Quarterly Journal of Political Science > Vol 3 > Issue 4

Strategic Uncertainty as a Cause of War

Adam Meirowitz, Princeton University and Northwestern University, USA, Anne E. Sartori, Princeton University and Northwestern University, USA,
 
Suggested Citation
Adam Meirowitz and Anne E. Sartori (2008), "Strategic Uncertainty as a Cause of War", Quarterly Journal of Political Science: Vol. 3: No. 4, pp 327-352. http://dx.doi.org/10.1561/100.00008018

Published: 31 Dec 2008
© 2008 A. Meirowitz and A. E. Sartori
 
Subjects
International conflict,  Formal modelling,  War
 

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In this article:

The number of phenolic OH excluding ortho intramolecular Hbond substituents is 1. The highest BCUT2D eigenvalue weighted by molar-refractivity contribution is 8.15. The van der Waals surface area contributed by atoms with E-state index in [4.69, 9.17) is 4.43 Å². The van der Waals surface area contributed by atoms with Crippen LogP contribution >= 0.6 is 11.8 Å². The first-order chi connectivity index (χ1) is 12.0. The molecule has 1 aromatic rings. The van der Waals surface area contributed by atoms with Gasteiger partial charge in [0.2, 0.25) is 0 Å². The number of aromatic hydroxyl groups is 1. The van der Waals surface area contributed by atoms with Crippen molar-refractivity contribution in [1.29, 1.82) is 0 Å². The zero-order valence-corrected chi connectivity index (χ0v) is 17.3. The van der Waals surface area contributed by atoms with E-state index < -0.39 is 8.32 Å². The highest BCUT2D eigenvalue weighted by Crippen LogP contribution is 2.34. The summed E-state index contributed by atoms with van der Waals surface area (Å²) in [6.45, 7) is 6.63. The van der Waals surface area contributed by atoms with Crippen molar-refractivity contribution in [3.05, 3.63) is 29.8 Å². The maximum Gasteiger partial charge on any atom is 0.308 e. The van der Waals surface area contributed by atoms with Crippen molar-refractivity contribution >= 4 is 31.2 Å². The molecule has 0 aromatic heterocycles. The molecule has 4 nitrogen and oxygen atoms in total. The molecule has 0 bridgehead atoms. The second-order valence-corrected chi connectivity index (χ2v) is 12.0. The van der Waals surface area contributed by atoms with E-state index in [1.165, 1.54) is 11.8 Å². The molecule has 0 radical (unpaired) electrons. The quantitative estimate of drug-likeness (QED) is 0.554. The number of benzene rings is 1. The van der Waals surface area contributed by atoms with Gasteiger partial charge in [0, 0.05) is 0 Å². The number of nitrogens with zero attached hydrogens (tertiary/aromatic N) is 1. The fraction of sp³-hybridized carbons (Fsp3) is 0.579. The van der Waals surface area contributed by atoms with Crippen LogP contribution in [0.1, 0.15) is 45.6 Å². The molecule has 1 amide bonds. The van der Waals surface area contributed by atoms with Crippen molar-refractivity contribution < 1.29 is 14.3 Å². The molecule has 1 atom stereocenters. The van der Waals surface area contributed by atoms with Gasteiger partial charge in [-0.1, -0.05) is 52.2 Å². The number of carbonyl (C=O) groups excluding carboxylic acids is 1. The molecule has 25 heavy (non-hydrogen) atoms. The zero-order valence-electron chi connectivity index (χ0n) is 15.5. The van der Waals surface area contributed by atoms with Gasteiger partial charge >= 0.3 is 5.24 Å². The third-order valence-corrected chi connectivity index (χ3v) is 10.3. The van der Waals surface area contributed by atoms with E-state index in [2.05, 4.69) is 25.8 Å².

Introduction
The Model
Other Bargaining Protocols
Existence of Equilibria
Acquisitions of Military Capacity Can be Observed
Conclusion
References

Abstract

This paper shows why states, acting in their own self-interest, may create informational asymmetries that lead to war. In our models, two actors with no private information invest in military capacity before engaging in crisis bargaining. If bargaining fails, the states go to war, and the payoffs of a war depend on the two states' military capacities. We examine a large class of models and show that states have incentives to keep each other guessing about their exact levels of military capacity — even though doing so creates the risk of war. Thus, self interest and strategy are to blame for the emergence of uncertainty about military strength and war. Our paper explains two stylized facts: States devote considerable resources to secrecy in the national-security realm, and often disagree about the balance of capabilities.

DOI:10.1561/100.00008018